Escobar rewarded for job well done

The White Sox placed three prospects on the 40-man roster, including one of the stars of the Arizona Fall League.

Eduardo Escobar received a bonus for his fine performance in Arizona Fall League on Friday: a spot on the 40-man roster.
Along with Escobar, reliever Anthony Carter (who also had a nice AFL season) and Nathan Jones earned protection from the Rule 5 draft. The 40-man roster now has six open spots remaining.
*Escobar the only no-brainer of the group, leading a thin group of middle infielders with the system’s best defense. He also showed a surprising amount of pop in the AFL, hitting .300/.353/.536, although he ended the season with just four hits in his last 33 at-bats.
*Carter built upon his decent season at Birmingham with startling success as a Saguaro. Most notably, he struck out 16 hitters without a single walk over 10 innings. Three of the four runs he allowed came in one rough outing. There are reasons to suppress enthusiasm — he just reached Double-A as a 24-year-old, he mostly pumps fastballs, and he’s an extreme flyball pitcher — but he did everything he could in Hitting Heaven.
*Jones is an interesting case, as he was said to have great reliever stuff (fastball-slider), but made the jump to starting in 2010 with mediocre results. His strikeout rate dropped (7.84/9IP  in 2009 to 6.43), walk rate increased (2.91 to 3.30), and he became far more hittable (.244 BAA to .296).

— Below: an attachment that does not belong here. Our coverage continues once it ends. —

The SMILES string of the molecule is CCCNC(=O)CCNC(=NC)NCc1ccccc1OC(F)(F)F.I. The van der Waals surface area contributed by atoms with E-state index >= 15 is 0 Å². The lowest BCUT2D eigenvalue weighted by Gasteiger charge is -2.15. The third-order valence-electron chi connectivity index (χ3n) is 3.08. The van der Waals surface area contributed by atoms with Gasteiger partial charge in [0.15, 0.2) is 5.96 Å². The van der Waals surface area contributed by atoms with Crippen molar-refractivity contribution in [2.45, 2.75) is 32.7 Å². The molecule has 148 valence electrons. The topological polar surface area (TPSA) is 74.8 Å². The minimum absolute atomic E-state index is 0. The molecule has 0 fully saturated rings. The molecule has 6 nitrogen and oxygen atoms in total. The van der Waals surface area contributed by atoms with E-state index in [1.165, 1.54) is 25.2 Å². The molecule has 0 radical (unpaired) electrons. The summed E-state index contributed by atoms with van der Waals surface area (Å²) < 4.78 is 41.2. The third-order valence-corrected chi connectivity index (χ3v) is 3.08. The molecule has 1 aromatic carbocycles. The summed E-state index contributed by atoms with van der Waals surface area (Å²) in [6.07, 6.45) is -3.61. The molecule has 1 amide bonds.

On the plus side, he threw 152 1/3 innings, which was more than double his career high (68 in 2009), and allowed just 10 homers. I’m guessing he’ll end up in relief, but I doubt it hurt anything to give starting a shot. If nothing else, he gained a ton of experience.
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Wrapping up the seasons for the two other notable AFLers:
*Jared Mitchell singled in his final at-bat of the fall season, so he avoided finishing the season with an 0-for-13 slump. He hit just .163/.239/.200 over 80 at-bats, but that was to be expected. He hadn’t played any competitive baseball since the second week of spring training, and was facing a level of competition brand new to him. He just needed to stay healthy, so mission accomplished.
*Charles Leesman didn’t have much fun in Arizona, posting the kind of line that makes Carter’s performance all the more impressive. He allowed 23 hits and nine walks over 10 2/3 innings (a 3.10 WHIP!), good for an 11.81 ERA. He did strike out 12.
As always, it’s worth noting that AFL performances aren’t terribly predictive. Brent Morel won last year’s batting title and followed up with a terrific minor-league season in 2010, but Jordan Danks hit .343/.458/.505 and didn’t come close to matching that in Charlotte. Let’s not even talk about C.J. Retherford.
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Arizona Fall League (final game):

  • Thursday: Peoria 3, Mesa 1
    • Jared Mitchell went 1-for-3.